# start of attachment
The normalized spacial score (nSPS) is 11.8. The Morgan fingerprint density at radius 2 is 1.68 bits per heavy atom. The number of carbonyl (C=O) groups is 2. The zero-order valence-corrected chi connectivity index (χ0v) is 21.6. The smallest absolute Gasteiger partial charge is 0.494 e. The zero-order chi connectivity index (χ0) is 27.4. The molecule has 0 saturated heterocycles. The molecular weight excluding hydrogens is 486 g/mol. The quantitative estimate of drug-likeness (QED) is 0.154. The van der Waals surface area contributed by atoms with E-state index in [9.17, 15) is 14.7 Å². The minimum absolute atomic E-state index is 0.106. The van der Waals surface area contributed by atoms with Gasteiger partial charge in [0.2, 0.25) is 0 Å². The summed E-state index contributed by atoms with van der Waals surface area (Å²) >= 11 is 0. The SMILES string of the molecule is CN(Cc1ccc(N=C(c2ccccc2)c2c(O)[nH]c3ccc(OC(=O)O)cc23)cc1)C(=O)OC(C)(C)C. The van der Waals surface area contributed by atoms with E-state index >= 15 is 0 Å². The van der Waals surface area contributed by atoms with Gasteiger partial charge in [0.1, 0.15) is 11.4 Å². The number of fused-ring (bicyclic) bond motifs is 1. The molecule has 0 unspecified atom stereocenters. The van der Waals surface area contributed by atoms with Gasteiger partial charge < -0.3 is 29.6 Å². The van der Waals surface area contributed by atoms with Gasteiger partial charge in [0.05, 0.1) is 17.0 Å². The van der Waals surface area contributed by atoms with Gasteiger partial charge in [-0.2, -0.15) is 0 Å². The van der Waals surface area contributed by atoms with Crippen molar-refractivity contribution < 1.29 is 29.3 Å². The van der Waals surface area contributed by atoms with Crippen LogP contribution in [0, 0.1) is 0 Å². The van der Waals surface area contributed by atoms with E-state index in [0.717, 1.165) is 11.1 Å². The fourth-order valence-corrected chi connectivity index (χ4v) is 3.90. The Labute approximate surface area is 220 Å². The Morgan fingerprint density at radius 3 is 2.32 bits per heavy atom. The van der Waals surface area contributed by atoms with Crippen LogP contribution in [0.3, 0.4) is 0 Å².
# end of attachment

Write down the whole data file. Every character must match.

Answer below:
The normalized spacial score (nSPS) is 11.8. The Morgan fingerprint density at radius 2 is 1.68 bits per heavy atom. The number of carbonyl (C=O) groups is 2. The zero-order valence-corrected chi connectivity index (χ0v) is 21.6. The smallest absolute Gasteiger partial charge is 0.494 e. The zero-order chi connectivity index (χ0) is 27.4. The molecule has 0 saturated heterocycles. The molecular weight excluding hydrogens is 486 g/mol. The quantitative estimate of drug-likeness (QED) is 0.154. The van der Waals surface area contributed by atoms with E-state index in [9.17, 15) is 14.7 Å². The minimum absolute atomic E-state index is 0.106. The van der Waals surface area contributed by atoms with Gasteiger partial charge in [0.2, 0.25) is 0 Å². The summed E-state index contributed by atoms with van der Waals surface area (Å²) >= 11 is 0. The SMILES string of the molecule is CN(Cc1ccc(N=C(c2ccccc2)c2c(O)[nH]c3ccc(OC(=O)O)cc23)cc1)C(=O)OC(C)(C)C. The van der Waals surface area contributed by atoms with E-state index >= 15 is 0 Å². The van der Waals surface area contributed by atoms with Gasteiger partial charge in [0.1, 0.15) is 11.4 Å². The number of fused-ring (bicyclic) bond motifs is 1. The molecule has 0 unspecified atom stereocenters. The van der Waals surface area contributed by atoms with Gasteiger partial charge < -0.3 is 29.6 Å². The van der Waals surface area contributed by atoms with Gasteiger partial charge in [0.05, 0.1) is 17.0 Å². The van der Waals surface area contributed by atoms with Gasteiger partial charge in [-0.2, -0.15) is 0 Å². The van der Waals surface area contributed by atoms with Crippen molar-refractivity contribution < 1.29 is 29.3 Å². The van der Waals surface area contributed by atoms with Crippen LogP contribution in [0, 0.1) is 0 Å². The van der Waals surface area contributed by atoms with E-state index in [0.717, 1.165) is 11.1 Å². The fourth-order valence-corrected chi connectivity index (χ4v) is 3.90. The Labute approximate surface area is 220 Å². The Morgan fingerprint density at radius 3 is 2.32 bits per heavy atom. The van der Waals surface area contributed by atoms with Crippen LogP contribution in [0.3, 0.4) is 0 Å².